Returning as an elected president, Buhari has followed the same template, appointing Lawal Daura as Director-General of the SSS, who re-enacted the Rafindadi playbook by his treatment of Dasuki and el-Zakzakky, among others, raided the homes of judges and twice deployed armed SSS heavies to foil the arrest of two former security chiefs by the Economic and Financial Crimes Commission. Nigerian Navy authorities similarly ignored court orders to release Navy Captain Dada Labinjo, who they detained for over a year until his recent release on bail; Nigerian Army too detains suspects interminably on the grounds of being terrorism suspects.
Some governors have borrowed from this nefarious model, deploying security agents and perverting the law to punish critics and journalists. Critics, Dadiyata Idris and Stephen Kefas, have been arrested and arraigned. Agba Jalingo is facing a treason charge for offending the Cross River State Government. Jones Abiri, a local publisher in Bayelsa State, has been charged with terrorism while, in Delta State, two journalists are facing criminal defamation charges.
The regime’s Information and Culture Minister, Lai Mohammed, forgetting how, as opposition spokesman in 2014, he was harassed by the SSS and accused of “loitering,” has been vigorously pressing for anti-hate speech laws to restrict the social media. Abdullahi Sabi, a senator, along with others, has re-presented a hate-speech bill: their sole purpose is to insulate officials from criticism and compel unquestioned acceptance of Buhari’s draconian misrule.
Under the law, suspects cannot be held beyond 48 hours except by a court order. But the regime observes this in the breach. Yet, Nigeria is a signatory to the United Nations Declaration of Human Rights, African Charter on Human and People’s Rights and the Convention Against Torture and Other Cruel, Inhuman or Degrading Treatment and other treaties guaranteeing fundamental rights. The 1999 Constitution also spells out basic rights. But the regime chooses which rights or court orders to respect or obey. This is unacceptable. Critical segments of the society have been assaulted, silenced or compromised. It is time, as a Nobel laureate, Wole Soyinka, has strongly advocated, for civil society to rejuvenate itself and send the message to Buhari to “rein in his wild dogs of disobedience.” From the United States has come a message from the Department of State, two senators and Congress telling the Buhari regime to stop its shocking affront to the rule of law, reminding the General that “respect for the rule of law, judicial independence, political and media freedom, and due process are key tenets of democracy.”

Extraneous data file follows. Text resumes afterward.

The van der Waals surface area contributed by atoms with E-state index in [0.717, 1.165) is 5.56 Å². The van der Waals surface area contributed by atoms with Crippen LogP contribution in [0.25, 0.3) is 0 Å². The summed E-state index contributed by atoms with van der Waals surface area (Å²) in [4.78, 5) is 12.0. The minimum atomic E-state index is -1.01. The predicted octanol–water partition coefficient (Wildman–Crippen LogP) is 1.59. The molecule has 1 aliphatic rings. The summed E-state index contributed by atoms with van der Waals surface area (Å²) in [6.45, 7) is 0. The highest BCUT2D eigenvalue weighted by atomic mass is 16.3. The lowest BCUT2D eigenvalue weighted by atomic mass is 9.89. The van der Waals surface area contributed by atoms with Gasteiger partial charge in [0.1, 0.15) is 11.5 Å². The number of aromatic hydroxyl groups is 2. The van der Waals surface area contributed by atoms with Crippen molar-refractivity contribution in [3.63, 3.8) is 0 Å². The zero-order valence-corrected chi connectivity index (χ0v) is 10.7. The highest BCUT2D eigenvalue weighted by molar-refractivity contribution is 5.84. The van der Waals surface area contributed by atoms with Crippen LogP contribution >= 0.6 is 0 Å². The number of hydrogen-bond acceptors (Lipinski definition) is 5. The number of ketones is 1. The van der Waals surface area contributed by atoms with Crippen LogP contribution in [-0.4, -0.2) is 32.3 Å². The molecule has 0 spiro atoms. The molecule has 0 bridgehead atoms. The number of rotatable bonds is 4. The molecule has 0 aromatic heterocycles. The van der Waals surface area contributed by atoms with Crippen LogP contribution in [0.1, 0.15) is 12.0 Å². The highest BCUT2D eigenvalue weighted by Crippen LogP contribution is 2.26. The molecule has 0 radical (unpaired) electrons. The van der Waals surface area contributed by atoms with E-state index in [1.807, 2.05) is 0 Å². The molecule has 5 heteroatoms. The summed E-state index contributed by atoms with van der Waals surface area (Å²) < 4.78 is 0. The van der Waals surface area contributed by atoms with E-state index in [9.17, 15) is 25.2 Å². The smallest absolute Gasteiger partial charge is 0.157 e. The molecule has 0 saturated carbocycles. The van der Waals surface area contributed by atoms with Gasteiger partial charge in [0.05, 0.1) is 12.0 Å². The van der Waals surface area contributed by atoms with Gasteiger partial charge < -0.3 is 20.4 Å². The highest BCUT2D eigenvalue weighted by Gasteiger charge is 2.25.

Nigeria has had more than its fair share of draconian rulers, whether in military or civil garb, but none has succeeded in breaking our resilience and irrepressible spirit. This regime will not prove to be an exception. Nigeria, and Nigerians, will overcome. The strong desire of our people to enjoy the unfettered freedoms guaranteed by the constitution and the rule of law, including the freedom to speak freely and assemble peacefully, will again outlive, outlast and crush the spirit of despotism.
Buhari can still redeem himself and his out-of-control security agents and reclaim his past facade of tolerance. When Daura brazenly inserted himself in politics by recklessly sending armed masked SSS enforcers to besiege the National Assembly, as acting President, Vice-President Yemi Osinbajo promptly sacked him and had him arrested. Buhari should similarly distance himself and his regime from the lawlessness and impunity of the current SSS DG, Yusuf Bichi, by dismissing him, ordering the release of all victims of illegal detention and compelling obedience to court orders. The SSS has not been efficient in the war against terror; it should perform its primary duty to safeguard the country. As a product of statute, its loyalty should be to the country, not to temporary occupiers of public office.
The regime’s repression cannot succeed but will further polarise the society and weaken national cohesion. The Nigerian Bar Association has vowed to defend the sanctity of judicial authority, while Soyinka has warned that disregard for court orders could beget desperation and civil disobedience. Nigerians need to stop their supine acquiescence to oppression and learn to stand up for their rights as many are doing around the world, using all peaceful and legal means, including the right to protest and of peaceful assembly. It is Dasuki, el-Zakzakky, Sowore and others today, who knows who is next if repression is not resisted?